Short Takes: May 2012

Heart Disease in Cats
Diagnostic decision-making can sometimes present a challenge to veterinary clinicians when they are presented with an apparently healthy adult cat with a heart murmur. Murmurs can be associated with cardiac disease — though some studies have also identified benign causes of murmurs in cats. Auscultation alone will not differentiate the cause of the murmur and additional diagnostics will be required. 


Feline murmurs can be inducible (upon physical provocation such as stress, fear or pain) or non-inducible (continuously present). A high percentage of cats with inducible murmurs appear to have no evidence of structural heart disease. This study (“Prevalence of echocardiographic evidence of cardiac disease in apparently healthy cats with murmurs,” Journal of Feline Medicine and Surgery, 2011) studied 32 owned cats that were considered healthy based upon history and physical examination except for a heart murmur on auscultation. 

The authors found that 53 percent of these apparently healthy cats evaluated for a heart murmur had echocardiographic evidence of cardiac disease. Most of these cats had left ventricular concentric hypertrophy (LVCH) with a small minority identified with degenerative mitral valve disease. The cause of the murmur could not be determined in 50 percent of the cats. 

Therefore, based on this study, the presence of a murmur in an apparently healthy cat has an approximately equal chance of having a physiological cause versus being associated with cardiac disease.


A Cure In a Can? Not So Fast …
One recent development in the world of hyperthyroidism is the possibility of a dietary ‘fix’ (see related article in this issue of CatWatch). In 2011, the Hill’s Company (makers of 20 prescription diets for both dogs and cats, and of over-the-counter Science Diet) released a special diet designed for hyperthyroid cats, called “y/d.”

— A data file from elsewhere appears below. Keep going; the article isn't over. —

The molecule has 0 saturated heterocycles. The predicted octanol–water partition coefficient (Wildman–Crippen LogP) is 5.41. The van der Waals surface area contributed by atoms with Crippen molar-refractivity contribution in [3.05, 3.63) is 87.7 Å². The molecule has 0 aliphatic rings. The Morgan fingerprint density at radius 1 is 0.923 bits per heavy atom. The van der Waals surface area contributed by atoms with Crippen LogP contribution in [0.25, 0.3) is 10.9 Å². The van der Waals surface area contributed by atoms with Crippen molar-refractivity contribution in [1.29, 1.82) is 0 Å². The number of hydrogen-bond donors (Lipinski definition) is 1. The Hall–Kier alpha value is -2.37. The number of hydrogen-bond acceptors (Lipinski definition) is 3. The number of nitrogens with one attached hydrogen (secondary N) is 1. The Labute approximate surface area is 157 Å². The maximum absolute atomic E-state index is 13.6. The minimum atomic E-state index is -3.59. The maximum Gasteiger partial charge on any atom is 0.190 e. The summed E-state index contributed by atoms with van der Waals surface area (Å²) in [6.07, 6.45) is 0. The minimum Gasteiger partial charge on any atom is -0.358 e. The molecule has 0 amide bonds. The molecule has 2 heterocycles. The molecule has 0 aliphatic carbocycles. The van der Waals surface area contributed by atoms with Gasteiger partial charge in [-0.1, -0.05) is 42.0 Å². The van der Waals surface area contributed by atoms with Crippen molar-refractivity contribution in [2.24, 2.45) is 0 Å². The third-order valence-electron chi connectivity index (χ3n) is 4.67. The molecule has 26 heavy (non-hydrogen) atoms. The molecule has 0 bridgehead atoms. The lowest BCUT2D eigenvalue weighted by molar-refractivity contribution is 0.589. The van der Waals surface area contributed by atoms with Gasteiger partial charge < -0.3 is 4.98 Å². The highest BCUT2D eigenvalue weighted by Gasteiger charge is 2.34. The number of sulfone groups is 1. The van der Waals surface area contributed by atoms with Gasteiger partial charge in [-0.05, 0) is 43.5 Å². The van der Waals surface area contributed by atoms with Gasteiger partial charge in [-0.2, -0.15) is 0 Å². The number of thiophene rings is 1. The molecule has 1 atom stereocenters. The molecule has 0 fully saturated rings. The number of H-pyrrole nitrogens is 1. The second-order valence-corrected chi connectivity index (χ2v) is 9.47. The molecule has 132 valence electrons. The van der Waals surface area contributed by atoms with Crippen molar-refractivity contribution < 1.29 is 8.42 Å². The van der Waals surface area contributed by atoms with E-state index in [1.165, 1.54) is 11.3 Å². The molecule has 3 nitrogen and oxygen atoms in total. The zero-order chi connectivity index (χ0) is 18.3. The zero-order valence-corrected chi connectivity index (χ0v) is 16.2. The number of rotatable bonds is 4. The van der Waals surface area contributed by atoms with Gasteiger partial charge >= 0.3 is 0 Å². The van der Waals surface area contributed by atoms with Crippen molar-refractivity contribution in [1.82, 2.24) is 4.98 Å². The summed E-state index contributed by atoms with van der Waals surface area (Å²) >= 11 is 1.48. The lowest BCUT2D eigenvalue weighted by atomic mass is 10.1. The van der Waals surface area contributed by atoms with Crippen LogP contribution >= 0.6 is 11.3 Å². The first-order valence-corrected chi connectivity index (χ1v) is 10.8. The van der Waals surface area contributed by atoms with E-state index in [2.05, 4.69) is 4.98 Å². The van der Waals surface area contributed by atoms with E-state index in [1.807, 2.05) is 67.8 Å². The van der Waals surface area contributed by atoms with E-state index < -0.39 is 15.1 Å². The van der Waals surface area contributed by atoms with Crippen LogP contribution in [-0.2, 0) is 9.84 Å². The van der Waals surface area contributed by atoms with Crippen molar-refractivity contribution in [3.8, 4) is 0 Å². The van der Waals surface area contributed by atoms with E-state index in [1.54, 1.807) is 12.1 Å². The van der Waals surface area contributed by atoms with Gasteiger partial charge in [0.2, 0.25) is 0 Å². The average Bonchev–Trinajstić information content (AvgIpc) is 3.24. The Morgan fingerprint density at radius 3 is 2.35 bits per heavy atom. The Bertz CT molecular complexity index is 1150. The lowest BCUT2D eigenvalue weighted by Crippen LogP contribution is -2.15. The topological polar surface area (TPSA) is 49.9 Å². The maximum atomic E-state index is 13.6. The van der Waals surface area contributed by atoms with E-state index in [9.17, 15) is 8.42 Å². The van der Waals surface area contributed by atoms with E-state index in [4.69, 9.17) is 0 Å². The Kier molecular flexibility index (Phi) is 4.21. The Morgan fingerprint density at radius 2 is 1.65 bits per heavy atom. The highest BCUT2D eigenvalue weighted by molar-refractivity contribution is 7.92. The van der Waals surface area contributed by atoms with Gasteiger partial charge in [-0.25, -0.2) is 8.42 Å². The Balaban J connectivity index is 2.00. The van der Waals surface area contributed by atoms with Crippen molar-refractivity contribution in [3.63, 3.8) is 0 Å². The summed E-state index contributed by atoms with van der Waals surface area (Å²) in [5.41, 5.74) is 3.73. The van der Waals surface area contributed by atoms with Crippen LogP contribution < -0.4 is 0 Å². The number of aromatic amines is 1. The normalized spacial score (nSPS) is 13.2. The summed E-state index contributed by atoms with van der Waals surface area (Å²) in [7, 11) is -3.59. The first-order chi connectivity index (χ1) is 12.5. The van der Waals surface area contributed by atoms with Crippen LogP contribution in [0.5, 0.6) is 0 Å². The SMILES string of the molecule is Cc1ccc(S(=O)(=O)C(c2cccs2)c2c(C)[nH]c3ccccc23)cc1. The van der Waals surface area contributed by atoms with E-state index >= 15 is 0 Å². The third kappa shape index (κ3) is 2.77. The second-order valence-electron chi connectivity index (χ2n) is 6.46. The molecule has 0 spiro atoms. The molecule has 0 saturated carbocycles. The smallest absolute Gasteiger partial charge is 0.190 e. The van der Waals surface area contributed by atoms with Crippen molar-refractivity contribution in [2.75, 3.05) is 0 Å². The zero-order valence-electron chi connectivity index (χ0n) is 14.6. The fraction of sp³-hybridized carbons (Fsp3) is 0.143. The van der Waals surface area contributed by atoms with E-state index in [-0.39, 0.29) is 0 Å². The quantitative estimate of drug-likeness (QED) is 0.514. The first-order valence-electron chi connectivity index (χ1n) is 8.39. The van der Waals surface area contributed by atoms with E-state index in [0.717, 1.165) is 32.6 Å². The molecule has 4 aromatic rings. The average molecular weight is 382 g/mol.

The diet works by restricting the amount of iodine in the cat’s diet to under 0.3 parts per million on a dry matter basis. Normal cat foods have higher iodine levels. Because y/d is so new, many veterinarians cannot yet vouch for this diet. “No publications have yet described the diet’s effectiveness, so I’ve not yet started recommending this diet for my hyperthyroid patients. But I eagerly await additional information,” explains Michael Stone, DVM, internal medicine specialist at the Cummings School of Veterinary Medicine at Tufts University.

According to Ryane Englar, DVM, practitioner-in-residence and consultant at Cornell University’s Feline Health Center, “The small number of patients enrolled in Hills’ studies leaves additional studies to be desired,” notes Dr. Englar. “Also, since palatability is so individual with cats, it remains to be seen how well patients will tolerate it, and how well y/d will work in multi-cat households.”

Ned Dykes, DVM — a veterinary radiologist at Cornell University’s College of Veterinary Medicine — agrees. “The efficacy of the diet in hyperthyroid cats outside of a controlled colony needs to be studied. Since we still don’t know the precise cause of the disease, we don’t yet know if nutritional treatment will cure, or merely control the problem.”